Introducing ... the "Pill Clock"

Floating around the auction sites you'll occasionally happen upon a strange little pill - The Target FC1000 Flip Clock with alarm and radio. The clock was manufactured for Target in China and apparently sold in the US and France (the two languages on the clock) around 2009-2010. Apparently not a huge hit back then, for modern flip clock fans, it remains a very interesting clock regardless.

Appearance:The case of the clock is white, with the tuner and volume dials offering some silver accents. The face of the clock is green and covered by a clear acrylic, rounded plate. The large black number tiles are highly visible and illuminated by two LEDs. The clock reviewed is of the 24 hours ("Military Time") type (more common in consumer products in Europe). The clock runs on DC power supplied by either 3 AA batteries or with the AC adapter included with the clock.

Measures: In inches, the clock measures 3 3/4 in H X 9 9/16 in W and 3 1/2 in D (9.6cm X 24.2cm x 8.8cm)

Features: The clock is jam packed with buttons, switches and dials and initially can seem daunting to operate. Buttons on the top of the clock include the large "Snooze" button, the radio on/off, a sleep mode selector, and the alarm on/off selector. Turning the clock around, you'll find switches for choosing whether to wake to beep alarm or radio, the AM/FM slide switch, and a switch to select 30, 60 or 90 minutes of sleep mode (that is, the time to play the radio before automatically shutting off. Somewhat of a noisy flipper, the clock does boast large, easy-to-read flip digits which are illuminated by two LEDs. However, it seems these work only for a short time after pressing the snooze button.

Interesting Details:The design of the dials for radio station tuning and volume are located on the left side of the clock (when facing the clock) and are very unique - the dials encircle the body of the clock and smoothly rotate, with a viewing window in the dial showing the selection. The radio tunes in AM and FM equally well. The quality of the radio sound is functional, but not in any way for entertainment of the modern listener.

The alarm sound, though described as a "buzzer" on the selector switch, actually presents as an annoying beeping sound. The alarm is rather insistent that you wake, as it will increase in intensity (beep frequency) if you do not hit the "Snooze" button or turn off the alarm. Setting the alarm is challenging, due to the unusual selector. The clock must be set for both AM and PM. So to wake at 6am, you'll rotate the selector dial on the right until the numbers 6 and 18 appear. In smaller numbers to the right you'll see 00, 15, 30, and 45. You will approximate the time to wake by moving the dial until the time lines up appropriately. I suppose this should not matter, as when you do wake in the morning, you'll likely turn the alarm button off (so that the clock will not again alarm in the afternoon). Still .... strange design.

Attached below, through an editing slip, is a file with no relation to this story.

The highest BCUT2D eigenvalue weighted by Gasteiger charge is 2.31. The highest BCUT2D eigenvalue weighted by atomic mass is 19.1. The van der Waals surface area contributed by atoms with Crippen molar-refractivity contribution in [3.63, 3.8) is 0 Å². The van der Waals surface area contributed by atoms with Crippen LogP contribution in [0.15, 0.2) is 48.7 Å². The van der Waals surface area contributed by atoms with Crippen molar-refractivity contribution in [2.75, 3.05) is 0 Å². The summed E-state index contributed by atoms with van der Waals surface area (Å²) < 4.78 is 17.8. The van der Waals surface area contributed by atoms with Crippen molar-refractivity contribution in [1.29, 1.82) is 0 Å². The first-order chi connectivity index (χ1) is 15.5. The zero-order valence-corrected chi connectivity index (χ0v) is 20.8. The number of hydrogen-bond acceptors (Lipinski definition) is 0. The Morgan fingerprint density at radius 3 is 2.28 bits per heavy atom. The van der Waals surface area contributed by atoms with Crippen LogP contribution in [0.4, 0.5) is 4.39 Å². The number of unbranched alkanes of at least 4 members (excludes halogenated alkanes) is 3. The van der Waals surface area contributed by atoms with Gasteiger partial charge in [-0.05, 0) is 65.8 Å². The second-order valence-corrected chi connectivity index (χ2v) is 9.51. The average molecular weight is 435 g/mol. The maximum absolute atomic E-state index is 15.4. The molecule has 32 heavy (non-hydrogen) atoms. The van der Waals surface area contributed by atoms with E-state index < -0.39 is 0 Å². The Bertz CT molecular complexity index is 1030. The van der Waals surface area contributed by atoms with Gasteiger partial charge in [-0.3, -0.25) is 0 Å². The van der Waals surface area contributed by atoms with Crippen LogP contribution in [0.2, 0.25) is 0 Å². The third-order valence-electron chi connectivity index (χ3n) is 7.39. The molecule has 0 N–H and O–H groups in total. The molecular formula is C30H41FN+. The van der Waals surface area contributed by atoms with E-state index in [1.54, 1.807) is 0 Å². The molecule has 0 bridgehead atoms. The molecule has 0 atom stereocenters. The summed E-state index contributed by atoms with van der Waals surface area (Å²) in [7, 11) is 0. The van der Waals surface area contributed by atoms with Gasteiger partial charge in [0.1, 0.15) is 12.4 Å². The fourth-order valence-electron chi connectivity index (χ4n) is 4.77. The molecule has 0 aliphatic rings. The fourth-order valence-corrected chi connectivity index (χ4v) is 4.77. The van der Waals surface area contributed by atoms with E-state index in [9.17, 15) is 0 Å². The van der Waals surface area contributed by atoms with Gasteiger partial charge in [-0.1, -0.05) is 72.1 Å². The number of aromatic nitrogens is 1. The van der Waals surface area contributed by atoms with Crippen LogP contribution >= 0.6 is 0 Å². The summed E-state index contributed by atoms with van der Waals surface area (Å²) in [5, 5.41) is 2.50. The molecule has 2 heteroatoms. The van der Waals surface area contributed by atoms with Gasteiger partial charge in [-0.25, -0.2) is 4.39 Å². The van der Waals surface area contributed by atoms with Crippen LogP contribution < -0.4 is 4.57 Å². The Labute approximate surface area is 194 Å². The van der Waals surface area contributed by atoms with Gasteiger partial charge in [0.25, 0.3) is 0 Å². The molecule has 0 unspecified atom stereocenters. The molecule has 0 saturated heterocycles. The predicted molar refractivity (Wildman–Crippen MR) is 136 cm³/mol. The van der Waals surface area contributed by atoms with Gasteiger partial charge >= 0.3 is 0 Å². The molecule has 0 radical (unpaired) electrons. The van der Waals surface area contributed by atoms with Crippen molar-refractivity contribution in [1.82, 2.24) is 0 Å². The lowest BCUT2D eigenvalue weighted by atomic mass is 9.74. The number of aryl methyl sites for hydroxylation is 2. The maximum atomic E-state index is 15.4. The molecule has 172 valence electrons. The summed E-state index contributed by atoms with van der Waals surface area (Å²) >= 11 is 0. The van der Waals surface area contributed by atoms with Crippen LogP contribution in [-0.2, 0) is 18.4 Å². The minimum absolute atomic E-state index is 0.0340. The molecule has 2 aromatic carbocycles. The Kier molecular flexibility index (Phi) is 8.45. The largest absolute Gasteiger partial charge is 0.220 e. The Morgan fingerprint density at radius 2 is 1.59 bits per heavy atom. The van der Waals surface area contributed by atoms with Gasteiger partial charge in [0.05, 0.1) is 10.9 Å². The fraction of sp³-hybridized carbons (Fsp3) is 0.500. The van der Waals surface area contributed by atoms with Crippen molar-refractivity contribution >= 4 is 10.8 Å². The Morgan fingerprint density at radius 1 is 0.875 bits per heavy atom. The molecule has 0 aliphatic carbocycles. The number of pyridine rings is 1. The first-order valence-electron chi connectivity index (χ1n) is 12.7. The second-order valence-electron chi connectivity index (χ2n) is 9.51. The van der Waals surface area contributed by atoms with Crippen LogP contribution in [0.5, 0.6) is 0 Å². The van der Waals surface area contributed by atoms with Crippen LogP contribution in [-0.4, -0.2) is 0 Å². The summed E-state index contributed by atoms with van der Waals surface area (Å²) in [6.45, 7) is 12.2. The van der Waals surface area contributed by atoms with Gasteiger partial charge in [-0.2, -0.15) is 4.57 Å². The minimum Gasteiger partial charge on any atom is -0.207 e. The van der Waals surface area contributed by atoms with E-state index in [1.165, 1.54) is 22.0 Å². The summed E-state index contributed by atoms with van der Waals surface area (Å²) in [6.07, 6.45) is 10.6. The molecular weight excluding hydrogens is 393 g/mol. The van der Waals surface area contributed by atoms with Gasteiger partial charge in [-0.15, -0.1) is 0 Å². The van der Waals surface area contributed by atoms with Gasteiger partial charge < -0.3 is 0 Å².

More Quirks: When changing to the next hour, (for example, 5:59am to 6am) the clock will first flip the minutes from :59 to :00, then pause. For a full 12 seconds, it appears you have gone back in time to 5am, until suddenly (and rather loudly) the hour flaps to 6am. Twelve seconds is enough time for a poor soul to wake, look at the time and presume another hour of sleep was to come.

Summary: A great clock for the collector who wants it all. But additionally, a wonderful little piece to actually use functionally, or to give as a gift, to just about anyone. The clocks show up infrequently on the internet (try eBay or Etsy) but if you're patient, you should be able to pick up one eBay for a reasonable price (last one as of the writing of this article went for $20.00 plus $9.00 shipping). Overall, a very good example of a "modern" flip clock that functions well and with such a unique appearance, will definitely be a conversation piece.

Additional Images


Video:The video below basically contains the information above, but will allow you to hear the alarm and radio (as well as to view the unusual flipping to the next hour). Please excuse the little, tongue-in-cheek with the presenter acting like a studio audience were present.

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